Sanjeev Bikhchandani, founder of one of India's oldest internet companies, InfoEdge, which runs job portal Naukri.com and has invested in tech companies like Zomato and Policybazaar, said that long-term investors typically seek entrepreneurs "who want to run the company for the rest of their lives if needed," reacting to an epilogue from former BharatPe founder Ashneer Grover's book Doglapan that talked about secondary share sales by founders.
"We don’t want founders who want to sell secondary early. Truly great companies are the result of a group of people (including founders) devoting a lifetime - Google, Microsoft, Facebook are testimony to this," said Bikhchandani in a tweet on November 30.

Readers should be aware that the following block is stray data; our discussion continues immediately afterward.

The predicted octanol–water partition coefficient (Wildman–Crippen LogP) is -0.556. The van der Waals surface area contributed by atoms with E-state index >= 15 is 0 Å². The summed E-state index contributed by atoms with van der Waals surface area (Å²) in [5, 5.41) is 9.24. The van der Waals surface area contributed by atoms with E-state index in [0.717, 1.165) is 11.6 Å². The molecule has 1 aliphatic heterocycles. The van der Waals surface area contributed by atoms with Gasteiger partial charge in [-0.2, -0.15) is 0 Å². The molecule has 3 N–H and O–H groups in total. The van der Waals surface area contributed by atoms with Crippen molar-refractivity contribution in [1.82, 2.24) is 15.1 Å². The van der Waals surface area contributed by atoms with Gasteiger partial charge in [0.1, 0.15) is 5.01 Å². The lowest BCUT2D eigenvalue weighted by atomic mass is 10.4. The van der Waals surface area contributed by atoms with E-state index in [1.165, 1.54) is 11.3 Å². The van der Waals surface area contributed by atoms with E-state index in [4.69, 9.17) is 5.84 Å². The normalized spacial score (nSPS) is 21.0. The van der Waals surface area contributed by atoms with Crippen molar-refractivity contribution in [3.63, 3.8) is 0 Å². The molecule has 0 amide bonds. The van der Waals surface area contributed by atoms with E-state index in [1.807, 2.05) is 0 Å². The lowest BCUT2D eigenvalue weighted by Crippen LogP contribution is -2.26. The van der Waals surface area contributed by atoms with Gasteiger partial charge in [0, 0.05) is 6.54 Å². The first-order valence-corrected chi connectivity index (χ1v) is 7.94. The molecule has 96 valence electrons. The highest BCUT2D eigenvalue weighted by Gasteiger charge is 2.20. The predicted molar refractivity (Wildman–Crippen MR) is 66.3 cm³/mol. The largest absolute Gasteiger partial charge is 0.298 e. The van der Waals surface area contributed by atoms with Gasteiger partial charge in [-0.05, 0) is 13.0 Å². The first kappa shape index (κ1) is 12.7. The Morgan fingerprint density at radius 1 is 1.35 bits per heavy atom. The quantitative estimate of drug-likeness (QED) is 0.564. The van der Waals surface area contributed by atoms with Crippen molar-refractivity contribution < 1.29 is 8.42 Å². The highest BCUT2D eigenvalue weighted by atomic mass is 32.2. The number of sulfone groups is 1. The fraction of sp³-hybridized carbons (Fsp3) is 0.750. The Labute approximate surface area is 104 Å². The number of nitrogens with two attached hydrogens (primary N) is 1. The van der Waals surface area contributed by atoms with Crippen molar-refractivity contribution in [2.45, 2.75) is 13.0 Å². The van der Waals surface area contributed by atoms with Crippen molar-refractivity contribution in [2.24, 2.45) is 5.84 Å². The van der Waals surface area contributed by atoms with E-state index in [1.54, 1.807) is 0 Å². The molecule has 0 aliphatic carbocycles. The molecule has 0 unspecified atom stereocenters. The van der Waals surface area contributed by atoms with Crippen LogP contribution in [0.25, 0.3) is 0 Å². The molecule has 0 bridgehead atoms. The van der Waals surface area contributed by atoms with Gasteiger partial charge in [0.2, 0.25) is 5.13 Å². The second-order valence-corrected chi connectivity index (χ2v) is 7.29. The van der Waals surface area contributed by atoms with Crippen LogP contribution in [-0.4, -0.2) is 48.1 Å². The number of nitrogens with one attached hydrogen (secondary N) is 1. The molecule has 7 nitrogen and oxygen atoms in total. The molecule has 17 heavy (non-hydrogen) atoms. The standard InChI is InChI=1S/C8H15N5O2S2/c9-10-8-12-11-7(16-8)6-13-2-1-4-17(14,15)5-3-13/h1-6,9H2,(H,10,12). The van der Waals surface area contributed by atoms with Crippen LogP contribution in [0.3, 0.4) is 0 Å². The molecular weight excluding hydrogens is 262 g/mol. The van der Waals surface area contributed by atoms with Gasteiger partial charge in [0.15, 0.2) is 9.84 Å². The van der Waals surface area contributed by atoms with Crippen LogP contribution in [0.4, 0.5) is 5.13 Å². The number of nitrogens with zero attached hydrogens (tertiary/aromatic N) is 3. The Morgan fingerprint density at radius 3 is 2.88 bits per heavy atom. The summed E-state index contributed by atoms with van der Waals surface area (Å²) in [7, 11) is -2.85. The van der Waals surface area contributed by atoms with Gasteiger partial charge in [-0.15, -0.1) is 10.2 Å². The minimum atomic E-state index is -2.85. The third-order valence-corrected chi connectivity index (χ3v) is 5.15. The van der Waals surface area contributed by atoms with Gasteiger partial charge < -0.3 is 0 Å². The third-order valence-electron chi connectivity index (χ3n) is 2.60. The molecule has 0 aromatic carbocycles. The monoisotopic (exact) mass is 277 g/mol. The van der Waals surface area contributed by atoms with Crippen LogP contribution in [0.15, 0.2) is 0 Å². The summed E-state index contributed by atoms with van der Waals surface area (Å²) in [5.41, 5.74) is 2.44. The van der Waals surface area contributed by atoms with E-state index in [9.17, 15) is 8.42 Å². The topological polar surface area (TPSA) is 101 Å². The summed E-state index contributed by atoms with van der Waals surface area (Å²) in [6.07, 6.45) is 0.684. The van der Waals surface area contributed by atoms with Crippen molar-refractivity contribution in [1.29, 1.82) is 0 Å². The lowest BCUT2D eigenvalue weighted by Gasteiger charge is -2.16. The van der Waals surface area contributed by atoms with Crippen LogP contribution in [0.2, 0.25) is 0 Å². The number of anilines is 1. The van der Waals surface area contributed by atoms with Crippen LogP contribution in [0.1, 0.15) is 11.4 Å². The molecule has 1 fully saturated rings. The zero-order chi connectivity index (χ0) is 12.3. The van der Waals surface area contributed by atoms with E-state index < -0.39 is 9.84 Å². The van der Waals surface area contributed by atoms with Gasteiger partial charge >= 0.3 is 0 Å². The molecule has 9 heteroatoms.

"We are long-term investors - our balance sheet capital is evergreen. Our fund has a life of twelve plus two years. We are therefore uncomfortable when founders want to do secondaries prematurely," he added.
Bikhchandani said that when InfoEdge raised its first and only round from ICICI Ventures in 2000 the founders and management were told that they could not sell a single share in the company without permission from the investor. He said the reason behind the condition was to "align the interests of all the shareholders and ensure value maximisation."